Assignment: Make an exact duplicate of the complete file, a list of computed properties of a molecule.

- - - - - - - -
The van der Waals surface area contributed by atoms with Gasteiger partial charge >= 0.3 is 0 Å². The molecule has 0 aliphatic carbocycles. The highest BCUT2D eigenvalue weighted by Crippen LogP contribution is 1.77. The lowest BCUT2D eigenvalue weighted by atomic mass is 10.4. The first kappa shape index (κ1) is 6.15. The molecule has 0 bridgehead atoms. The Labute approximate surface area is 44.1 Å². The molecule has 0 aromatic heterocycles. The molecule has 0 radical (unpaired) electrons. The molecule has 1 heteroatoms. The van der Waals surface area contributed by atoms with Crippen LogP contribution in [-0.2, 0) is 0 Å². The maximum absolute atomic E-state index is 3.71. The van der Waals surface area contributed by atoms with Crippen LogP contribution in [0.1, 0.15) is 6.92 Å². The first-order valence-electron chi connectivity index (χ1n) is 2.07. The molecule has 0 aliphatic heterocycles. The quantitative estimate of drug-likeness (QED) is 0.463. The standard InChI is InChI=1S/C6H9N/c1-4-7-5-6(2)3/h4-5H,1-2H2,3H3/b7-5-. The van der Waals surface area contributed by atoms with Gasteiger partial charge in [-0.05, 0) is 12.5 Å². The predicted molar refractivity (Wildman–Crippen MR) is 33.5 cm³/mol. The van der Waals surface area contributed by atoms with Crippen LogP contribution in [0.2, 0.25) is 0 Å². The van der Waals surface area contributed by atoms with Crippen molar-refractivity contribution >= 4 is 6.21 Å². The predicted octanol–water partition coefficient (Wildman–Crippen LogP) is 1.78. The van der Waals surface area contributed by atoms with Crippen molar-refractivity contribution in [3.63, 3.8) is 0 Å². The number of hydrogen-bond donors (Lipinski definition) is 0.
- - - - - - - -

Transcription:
The van der Waals surface area contributed by atoms with Gasteiger partial charge >= 0.3 is 0 Å². The molecule has 0 aliphatic carbocycles. The highest BCUT2D eigenvalue weighted by Crippen LogP contribution is 1.77. The lowest BCUT2D eigenvalue weighted by atomic mass is 10.4. The first kappa shape index (κ1) is 6.15. The molecule has 0 bridgehead atoms. The Labute approximate surface area is 44.1 Å². The molecule has 0 aromatic heterocycles. The molecule has 0 radical (unpaired) electrons. The molecule has 1 heteroatoms. The van der Waals surface area contributed by atoms with Crippen LogP contribution in [-0.2, 0) is 0 Å². The maximum absolute atomic E-state index is 3.71. The van der Waals surface area contributed by atoms with Crippen LogP contribution in [0.1, 0.15) is 6.92 Å². The first-order valence-electron chi connectivity index (χ1n) is 2.07. The molecule has 0 aliphatic heterocycles. The quantitative estimate of drug-likeness (QED) is 0.463. The standard InChI is InChI=1S/C6H9N/c1-4-7-5-6(2)3/h4-5H,1-2H2,3H3/b7-5-. The van der Waals surface area contributed by atoms with Gasteiger partial charge in [-0.05, 0) is 12.5 Å². The predicted molar refractivity (Wildman–Crippen MR) is 33.5 cm³/mol. The van der Waals surface area contributed by atoms with Crippen LogP contribution in [0.2, 0.25) is 0 Å². The van der Waals surface area contributed by atoms with Crippen molar-refractivity contribution >= 4 is 6.21 Å². The predicted octanol–water partition coefficient (Wildman–Crippen LogP) is 1.78. The van der Waals surface area contributed by atoms with Crippen molar-refractivity contribution in [3.63, 3.8) is 0 Å². The number of hydrogen-bond donors (Lipinski definition) is 0.